Photo credit: Lois Miklas
Annuals grown in containers are discarded at the end of the season, but many potted perennials, shrubs and small trees can be maintained over the winter if steps are taken to protect the plants and their containers.
The more cold-hardy the plants, the more likely you are to succeed in keeping them alive. The USDA zone hardiness of a plant is based on the plant in the ground. Roots of above-ground container plants can be the same temperature as the winter air. To be safe, go two zones colder with containerized plants, use larger pots (more insulation) and provide some protection. Water the plant well before the soil freezes. Evergreen plants will benefit from an anti-desiccant spray or a screen to block the wind.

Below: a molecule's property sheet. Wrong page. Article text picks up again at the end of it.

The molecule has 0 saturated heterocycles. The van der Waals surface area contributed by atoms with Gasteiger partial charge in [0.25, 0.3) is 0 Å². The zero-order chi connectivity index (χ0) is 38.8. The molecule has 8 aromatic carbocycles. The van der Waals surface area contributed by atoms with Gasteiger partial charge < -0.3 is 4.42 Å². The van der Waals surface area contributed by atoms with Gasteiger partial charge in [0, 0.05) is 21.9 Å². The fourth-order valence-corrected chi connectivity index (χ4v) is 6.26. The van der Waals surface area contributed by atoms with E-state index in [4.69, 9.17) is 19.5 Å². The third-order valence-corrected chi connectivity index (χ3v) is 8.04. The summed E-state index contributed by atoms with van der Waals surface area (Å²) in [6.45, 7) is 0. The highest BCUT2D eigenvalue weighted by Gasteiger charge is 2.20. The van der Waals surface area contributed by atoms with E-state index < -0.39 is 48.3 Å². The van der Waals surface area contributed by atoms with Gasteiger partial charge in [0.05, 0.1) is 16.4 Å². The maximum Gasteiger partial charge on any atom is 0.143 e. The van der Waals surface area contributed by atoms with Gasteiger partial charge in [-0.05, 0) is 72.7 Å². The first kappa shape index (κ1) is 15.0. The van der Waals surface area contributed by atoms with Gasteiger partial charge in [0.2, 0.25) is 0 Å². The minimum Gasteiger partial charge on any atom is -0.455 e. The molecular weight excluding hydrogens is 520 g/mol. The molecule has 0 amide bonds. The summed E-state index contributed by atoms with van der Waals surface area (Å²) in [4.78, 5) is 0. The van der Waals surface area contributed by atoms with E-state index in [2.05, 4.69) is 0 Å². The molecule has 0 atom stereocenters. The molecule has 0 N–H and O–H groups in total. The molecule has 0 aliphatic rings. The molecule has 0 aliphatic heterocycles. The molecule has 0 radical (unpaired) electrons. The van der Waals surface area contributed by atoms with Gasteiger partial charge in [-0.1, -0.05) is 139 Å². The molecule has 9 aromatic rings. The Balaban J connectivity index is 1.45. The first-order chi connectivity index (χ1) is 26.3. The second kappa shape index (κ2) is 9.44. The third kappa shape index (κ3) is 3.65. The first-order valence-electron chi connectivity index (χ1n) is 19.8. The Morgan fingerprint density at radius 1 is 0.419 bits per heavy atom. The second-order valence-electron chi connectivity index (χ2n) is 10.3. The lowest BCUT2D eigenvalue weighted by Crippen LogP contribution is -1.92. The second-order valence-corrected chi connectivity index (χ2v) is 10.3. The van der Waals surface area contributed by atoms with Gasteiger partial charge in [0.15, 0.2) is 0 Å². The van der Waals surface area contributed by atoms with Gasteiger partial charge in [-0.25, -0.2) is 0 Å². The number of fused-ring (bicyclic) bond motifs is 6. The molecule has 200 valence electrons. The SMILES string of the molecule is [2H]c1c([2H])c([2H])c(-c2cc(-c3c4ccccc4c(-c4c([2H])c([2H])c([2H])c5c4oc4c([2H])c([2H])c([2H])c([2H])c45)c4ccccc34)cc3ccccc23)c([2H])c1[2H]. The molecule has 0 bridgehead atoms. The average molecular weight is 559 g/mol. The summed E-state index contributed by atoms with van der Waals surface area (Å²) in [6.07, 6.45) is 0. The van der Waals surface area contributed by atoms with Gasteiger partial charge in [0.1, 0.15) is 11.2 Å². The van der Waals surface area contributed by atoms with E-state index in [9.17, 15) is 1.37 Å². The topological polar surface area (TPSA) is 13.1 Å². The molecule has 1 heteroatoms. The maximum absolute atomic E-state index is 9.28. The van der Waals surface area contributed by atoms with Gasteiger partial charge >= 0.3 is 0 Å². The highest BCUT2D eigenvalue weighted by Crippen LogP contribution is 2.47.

Very large wooden or concrete planters can usually be left in place. It’s best not to leave clay, ceramic or glazed pottery pots exposed to the elements since they may crack. If you must leave them out, wrap the pots in bubble wrap or some insulating material covered with plastic to help protect them.
There are several methods you can use to protect smaller containers. First, you can bury the entire pot in the ground and cover it with soil or mulch. The surrounding soil acts as insulation.
A second method is to move the pots to an unheated garage, shed, cold frame, or basement. Check the soil moisture periodically, but don’t overwater or you may get root rot.
A third method is to group the pots close together in a protected location, water them and cover them with straw, compost, shredded leaves, bark mulch, evergreen boughs, or a thermal blanket. Similarly, one or a few pots can be placed inside a box, larger pot, or wire enclosure around which you have added some sort of insulating material such as bark mulch, straw, packing peanuts, or even bubble wrap. Again, check the soil moisture since dry soil freezes faster than moist soil.
In the spring, remove the protective covers gradually to give the plants time to re-acclimate.